"scribe." The Columbia Encyclopedia, 6th ed.. . Retrieved August 20, 2017 from Encyclopedia.com: http://www.encyclopedia.com/reference/encyclopedias-almanacs-transcripts-and-maps/scribe

scribe

scribe doctor of the Jewish law XIV; secretary, clerk; copyist, transcriber XVI. — L. scrība official or public writer, f. scrībere trace characters, write, f. IE. base *skreibh- scratch, incise, repr. also in Gr. skarīphâsthai scratch.
So vb. (in carpentry) mark or score (wood, etc.), shape the edge of. XVII; of obscure development; varying with scrive; perh. orig. for describe, †descrive.

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"scribe." The Concise Oxford Dictionary of English Etymology. . Encyclopedia.com. 20 Aug. 2017 <http://www.encyclopedia.com>.

"scribe." The Concise Oxford Dictionary of English Etymology. . Encyclopedia.com. (August 20, 2017). http://www.encyclopedia.com/humanities/dictionaries-thesauruses-pictures-and-press-releases/scribe-2

"scribe." The Concise Oxford Dictionary of English Etymology. . Retrieved August 20, 2017 from Encyclopedia.com: http://www.encyclopedia.com/humanities/dictionaries-thesauruses-pictures-and-press-releases/scribe-2

Scribe

Scribe in biblical contexts, an ancient Jewish record keeper; a member of a class of professional interpreters of the Jewish Law after the return from the Captivity; in the Gospels, often coupled with the Pharisees as upholders of ceremonial tradition.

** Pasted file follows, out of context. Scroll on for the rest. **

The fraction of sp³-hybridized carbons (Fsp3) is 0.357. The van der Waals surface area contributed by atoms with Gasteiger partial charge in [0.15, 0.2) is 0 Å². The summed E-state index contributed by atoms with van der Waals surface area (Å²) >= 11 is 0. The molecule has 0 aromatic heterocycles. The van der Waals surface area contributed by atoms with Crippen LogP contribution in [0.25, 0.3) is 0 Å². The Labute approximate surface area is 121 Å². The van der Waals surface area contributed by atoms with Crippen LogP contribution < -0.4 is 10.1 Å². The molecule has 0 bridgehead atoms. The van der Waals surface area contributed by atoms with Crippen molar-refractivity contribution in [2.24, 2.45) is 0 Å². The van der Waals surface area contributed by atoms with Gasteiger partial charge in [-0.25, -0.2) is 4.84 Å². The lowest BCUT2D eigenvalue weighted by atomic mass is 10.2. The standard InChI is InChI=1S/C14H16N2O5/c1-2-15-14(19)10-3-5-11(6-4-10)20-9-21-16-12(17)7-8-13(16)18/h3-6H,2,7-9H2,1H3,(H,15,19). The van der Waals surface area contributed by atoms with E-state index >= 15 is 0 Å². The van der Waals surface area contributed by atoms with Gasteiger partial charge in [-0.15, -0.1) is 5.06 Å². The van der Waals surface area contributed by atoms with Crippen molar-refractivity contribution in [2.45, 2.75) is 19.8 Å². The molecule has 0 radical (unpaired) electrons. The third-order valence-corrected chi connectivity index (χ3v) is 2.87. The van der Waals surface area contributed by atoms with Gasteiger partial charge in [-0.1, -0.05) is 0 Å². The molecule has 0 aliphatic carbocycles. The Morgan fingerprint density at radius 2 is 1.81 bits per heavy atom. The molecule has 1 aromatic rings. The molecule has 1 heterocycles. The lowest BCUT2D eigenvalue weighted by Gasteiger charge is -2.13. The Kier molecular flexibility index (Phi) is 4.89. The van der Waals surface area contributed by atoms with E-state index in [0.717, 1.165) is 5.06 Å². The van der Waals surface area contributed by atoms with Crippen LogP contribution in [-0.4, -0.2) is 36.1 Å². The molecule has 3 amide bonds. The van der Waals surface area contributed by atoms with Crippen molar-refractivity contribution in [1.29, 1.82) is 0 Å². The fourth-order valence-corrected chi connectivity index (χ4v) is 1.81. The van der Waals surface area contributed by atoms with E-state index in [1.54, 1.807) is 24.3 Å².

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"Scribe." The Oxford Dictionary of Phrase and Fable. . Encyclopedia.com. 20 Aug. 2017 <http://www.encyclopedia.com>.

"Scribe." The Oxford Dictionary of Phrase and Fable. . Encyclopedia.com. (August 20, 2017). http://www.encyclopedia.com/humanities/dictionaries-thesauruses-pictures-and-press-releases/scribe

"Scribe." The Oxford Dictionary of Phrase and Fable. . Retrieved August 20, 2017 from Encyclopedia.com: http://www.encyclopedia.com/humanities/dictionaries-thesauruses-pictures-and-press-releases/scribe

scribe

scribe Court secretary in ancient times; in Judaism, member of a class of scholars expert in Jewish law. From the late 6th century, the Scribes functioned as teachers and interpreters of the Torah.

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"scribe." World Encyclopedia. . Encyclopedia.com. 20 Aug. 2017 <http://www.encyclopedia.com>.

"scribe." World Encyclopedia. . Encyclopedia.com. (August 20, 2017). http://www.encyclopedia.com/environment/encyclopedias-almanacs-transcripts-and-maps/scribe

"scribe." World Encyclopedia. . Retrieved August 20, 2017 from Encyclopedia.com: http://www.encyclopedia.com/environment/encyclopedias-almanacs-transcripts-and-maps/scribe

scribe

scribeascribe, bribe, gybe, imbibe, jibe, proscribe, scribe, subscribe, transcribe, tribe, vibe •diatribe • circumscribe

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"scribe." Oxford Dictionary of Rhymes. . Encyclopedia.com. 20 Aug. 2017 <http://www.encyclopedia.com>.

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"scribe." Oxford Dictionary of Rhymes. . Retrieved August 20, 2017 from Encyclopedia.com: http://www.encyclopedia.com/humanities/dictionaries-thesauruses-pictures-and-press-releases/scribe-0